Kitplus - The TV-BAY Magazine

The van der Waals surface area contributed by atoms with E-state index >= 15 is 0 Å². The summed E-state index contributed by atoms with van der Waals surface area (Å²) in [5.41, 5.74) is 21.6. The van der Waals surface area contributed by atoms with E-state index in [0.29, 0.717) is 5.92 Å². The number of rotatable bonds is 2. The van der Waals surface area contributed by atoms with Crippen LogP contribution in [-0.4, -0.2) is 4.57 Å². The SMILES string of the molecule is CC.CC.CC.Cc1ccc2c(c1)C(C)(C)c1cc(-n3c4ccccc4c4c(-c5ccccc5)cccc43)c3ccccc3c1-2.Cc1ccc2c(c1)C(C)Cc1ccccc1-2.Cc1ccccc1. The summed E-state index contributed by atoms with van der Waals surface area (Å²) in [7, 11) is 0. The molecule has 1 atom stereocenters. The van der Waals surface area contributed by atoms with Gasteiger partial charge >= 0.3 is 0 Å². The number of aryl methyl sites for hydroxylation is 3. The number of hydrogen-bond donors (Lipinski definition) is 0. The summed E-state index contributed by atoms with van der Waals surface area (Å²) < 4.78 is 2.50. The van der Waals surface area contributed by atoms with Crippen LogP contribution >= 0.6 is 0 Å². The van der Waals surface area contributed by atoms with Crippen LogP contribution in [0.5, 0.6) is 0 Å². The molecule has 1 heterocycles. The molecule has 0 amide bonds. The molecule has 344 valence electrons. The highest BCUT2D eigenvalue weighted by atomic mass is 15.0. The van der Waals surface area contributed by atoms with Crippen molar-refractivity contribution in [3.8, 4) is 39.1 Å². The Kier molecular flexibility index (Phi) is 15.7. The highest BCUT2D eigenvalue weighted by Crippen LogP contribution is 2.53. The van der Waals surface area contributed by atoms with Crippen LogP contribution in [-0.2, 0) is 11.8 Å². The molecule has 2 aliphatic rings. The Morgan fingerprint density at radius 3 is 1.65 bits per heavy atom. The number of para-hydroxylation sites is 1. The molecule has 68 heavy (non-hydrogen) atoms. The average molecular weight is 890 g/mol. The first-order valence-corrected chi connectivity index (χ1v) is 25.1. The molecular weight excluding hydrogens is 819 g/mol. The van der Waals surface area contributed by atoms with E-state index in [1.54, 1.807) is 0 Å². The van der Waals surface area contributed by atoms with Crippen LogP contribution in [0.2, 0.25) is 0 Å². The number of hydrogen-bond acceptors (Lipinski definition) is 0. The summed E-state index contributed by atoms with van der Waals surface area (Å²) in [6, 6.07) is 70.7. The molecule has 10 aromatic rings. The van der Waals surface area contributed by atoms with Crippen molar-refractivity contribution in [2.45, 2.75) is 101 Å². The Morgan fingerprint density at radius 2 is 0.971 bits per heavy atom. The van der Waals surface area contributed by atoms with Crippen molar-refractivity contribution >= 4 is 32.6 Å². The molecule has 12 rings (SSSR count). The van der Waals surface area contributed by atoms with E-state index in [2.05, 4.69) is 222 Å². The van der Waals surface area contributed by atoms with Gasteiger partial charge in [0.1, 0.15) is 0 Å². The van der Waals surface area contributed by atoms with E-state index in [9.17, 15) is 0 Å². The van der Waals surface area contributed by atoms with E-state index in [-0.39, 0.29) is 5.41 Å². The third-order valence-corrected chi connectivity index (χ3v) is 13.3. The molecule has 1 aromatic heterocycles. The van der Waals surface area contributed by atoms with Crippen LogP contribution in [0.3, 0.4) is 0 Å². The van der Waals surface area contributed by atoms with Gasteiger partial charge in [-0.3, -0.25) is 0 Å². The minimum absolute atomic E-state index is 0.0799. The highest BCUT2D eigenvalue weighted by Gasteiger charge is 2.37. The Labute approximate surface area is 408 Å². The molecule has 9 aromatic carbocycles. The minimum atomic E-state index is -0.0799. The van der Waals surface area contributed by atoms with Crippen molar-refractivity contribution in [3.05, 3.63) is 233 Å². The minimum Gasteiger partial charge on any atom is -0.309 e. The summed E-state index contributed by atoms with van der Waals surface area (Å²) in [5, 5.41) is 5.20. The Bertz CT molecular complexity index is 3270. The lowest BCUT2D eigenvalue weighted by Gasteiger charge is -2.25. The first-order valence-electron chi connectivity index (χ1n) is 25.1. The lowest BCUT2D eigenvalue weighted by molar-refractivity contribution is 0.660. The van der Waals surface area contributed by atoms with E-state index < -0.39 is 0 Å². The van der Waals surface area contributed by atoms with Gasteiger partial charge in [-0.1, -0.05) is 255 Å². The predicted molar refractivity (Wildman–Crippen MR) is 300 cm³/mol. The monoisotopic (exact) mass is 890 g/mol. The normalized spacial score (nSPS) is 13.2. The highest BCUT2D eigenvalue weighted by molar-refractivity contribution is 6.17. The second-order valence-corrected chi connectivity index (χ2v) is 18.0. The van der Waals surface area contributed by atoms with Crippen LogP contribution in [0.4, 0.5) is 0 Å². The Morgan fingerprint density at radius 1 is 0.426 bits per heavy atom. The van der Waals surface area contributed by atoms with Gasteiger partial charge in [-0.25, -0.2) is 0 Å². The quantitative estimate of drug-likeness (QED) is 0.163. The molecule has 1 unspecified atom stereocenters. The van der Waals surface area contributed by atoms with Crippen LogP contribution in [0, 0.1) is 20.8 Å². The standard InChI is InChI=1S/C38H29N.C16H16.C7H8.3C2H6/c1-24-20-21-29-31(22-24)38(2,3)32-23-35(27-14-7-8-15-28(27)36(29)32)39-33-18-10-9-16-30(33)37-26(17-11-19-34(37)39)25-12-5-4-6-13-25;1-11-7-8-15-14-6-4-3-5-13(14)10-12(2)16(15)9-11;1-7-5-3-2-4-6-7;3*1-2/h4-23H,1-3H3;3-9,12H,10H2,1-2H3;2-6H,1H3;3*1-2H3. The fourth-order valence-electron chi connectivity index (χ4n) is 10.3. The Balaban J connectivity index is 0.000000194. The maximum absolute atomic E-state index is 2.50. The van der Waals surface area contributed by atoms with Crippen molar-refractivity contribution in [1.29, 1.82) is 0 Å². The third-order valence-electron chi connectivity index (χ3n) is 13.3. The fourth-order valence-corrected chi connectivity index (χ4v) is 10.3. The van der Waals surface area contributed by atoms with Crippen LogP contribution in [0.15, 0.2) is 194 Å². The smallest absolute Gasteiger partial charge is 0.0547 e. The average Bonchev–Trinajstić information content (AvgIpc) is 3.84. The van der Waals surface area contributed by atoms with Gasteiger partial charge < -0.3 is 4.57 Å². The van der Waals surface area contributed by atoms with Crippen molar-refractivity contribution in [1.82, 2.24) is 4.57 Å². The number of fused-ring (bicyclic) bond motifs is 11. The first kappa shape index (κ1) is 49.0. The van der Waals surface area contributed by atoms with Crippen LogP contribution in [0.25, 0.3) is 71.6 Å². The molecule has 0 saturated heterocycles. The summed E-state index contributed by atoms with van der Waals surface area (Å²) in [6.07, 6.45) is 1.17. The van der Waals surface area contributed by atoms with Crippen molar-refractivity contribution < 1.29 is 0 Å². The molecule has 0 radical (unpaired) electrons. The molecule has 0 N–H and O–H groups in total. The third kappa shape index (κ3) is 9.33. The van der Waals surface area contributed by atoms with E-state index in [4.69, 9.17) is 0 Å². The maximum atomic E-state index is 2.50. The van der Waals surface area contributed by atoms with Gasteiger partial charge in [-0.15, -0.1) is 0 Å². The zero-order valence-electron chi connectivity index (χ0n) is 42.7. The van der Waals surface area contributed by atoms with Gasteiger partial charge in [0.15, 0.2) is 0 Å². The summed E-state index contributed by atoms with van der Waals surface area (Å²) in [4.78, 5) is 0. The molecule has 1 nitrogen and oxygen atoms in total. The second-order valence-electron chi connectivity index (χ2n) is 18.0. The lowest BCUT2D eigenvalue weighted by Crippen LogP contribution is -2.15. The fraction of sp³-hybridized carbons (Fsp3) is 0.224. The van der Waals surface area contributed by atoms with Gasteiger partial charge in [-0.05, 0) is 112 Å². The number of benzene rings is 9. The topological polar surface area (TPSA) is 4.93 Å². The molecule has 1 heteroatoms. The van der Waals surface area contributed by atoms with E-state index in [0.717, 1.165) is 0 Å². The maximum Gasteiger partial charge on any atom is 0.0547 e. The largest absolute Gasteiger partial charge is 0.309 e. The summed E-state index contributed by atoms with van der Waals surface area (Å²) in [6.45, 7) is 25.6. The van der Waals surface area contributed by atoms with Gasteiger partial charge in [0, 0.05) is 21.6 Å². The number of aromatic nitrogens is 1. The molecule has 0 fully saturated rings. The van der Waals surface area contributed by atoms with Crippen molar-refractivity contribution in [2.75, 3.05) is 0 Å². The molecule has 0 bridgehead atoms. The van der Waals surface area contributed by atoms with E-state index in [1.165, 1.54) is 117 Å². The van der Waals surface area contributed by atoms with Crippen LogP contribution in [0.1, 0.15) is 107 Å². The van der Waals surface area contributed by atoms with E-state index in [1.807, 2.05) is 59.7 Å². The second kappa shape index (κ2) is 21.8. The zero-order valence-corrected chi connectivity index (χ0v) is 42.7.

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3. Monetisation and the need for longer-term access At a time when there are more ways to monetise and reuse content than ever before, keeping digital assets accessible to production teams has only become more challenging due to these capacity demands. The all-too-common strategy is to store as much content on high-performance storage as budgets permit, then move older content to offline tape archives as storage fills. In many facilities, unused raw footage is simply deleted after the project is complete with no regard for its future potential. With a storage architecture that allows content to be stored on less expensive, but secure, digital media, content owners can capitalise on enormous revenue opportunities. The trick is ensuring it still allows direct, seamless access by production teams. Popular storage options include object storage-based solutions, which offer disk-speed access to petascale content, and LTO/LTFS digital tape solutions that are an even more economical choice, particularly for content owners that want to store copies offsite for disaster recovery. You’ll need to find a solution that integrates into your workflow and is economical even after you factor in management. Key questions to ask include: Which types of archive media does the storage system support? Is there automation to migrate content to the archive based on policy? Can archived content be quickly, easily and directly accessed by users? What are the limits to the archive’s scale? 4. The need for the cloud Content production has never been a simple process, but the number of moving parts and scale involved has grown to global proportions. There’s more pressure to transcode and deliver content worldwide on more platforms that ever before. And do all this without the added complexity of making and transmitting duplicate copies between remote teams. That’s why many content producers are looking to the cloud to share content across distributed teams. The sticking point is that most public cloud offerings were designed as development platforms for software vendors to build applications and services around and have little, if any, integration for the complex multistage workflows that are common in media production. Public clouds often require users to adopt new unproven and unfamiliar tools and move assets between stages of the public cloud without careful regard for security or QA checks. The ideal solution moves the same workflow your team uses today to the cloud so your team can work remotely, sharing content stored on economical, robust storage with the scalability, flexibility and security your team needs. Key questions to ask: Was the cloud built specifically for the demands of media workflows? How much will my workflow or users have to change their daily processes to access cloud-based content? Are the workflow tools for ingest, editing and transcoding available in this solution? Will they work with lower bandwidth connections? In a business where bigger is always better, and change is the only constant, you need higher performance, greater scale, easier long-term access and the distributed access of the cloud. You can’t afford to do anything else but go big, or go home. KITPLUS - THE TV-BAY MAGAZINE: ISSUE 97 JANUARY 2015 | 75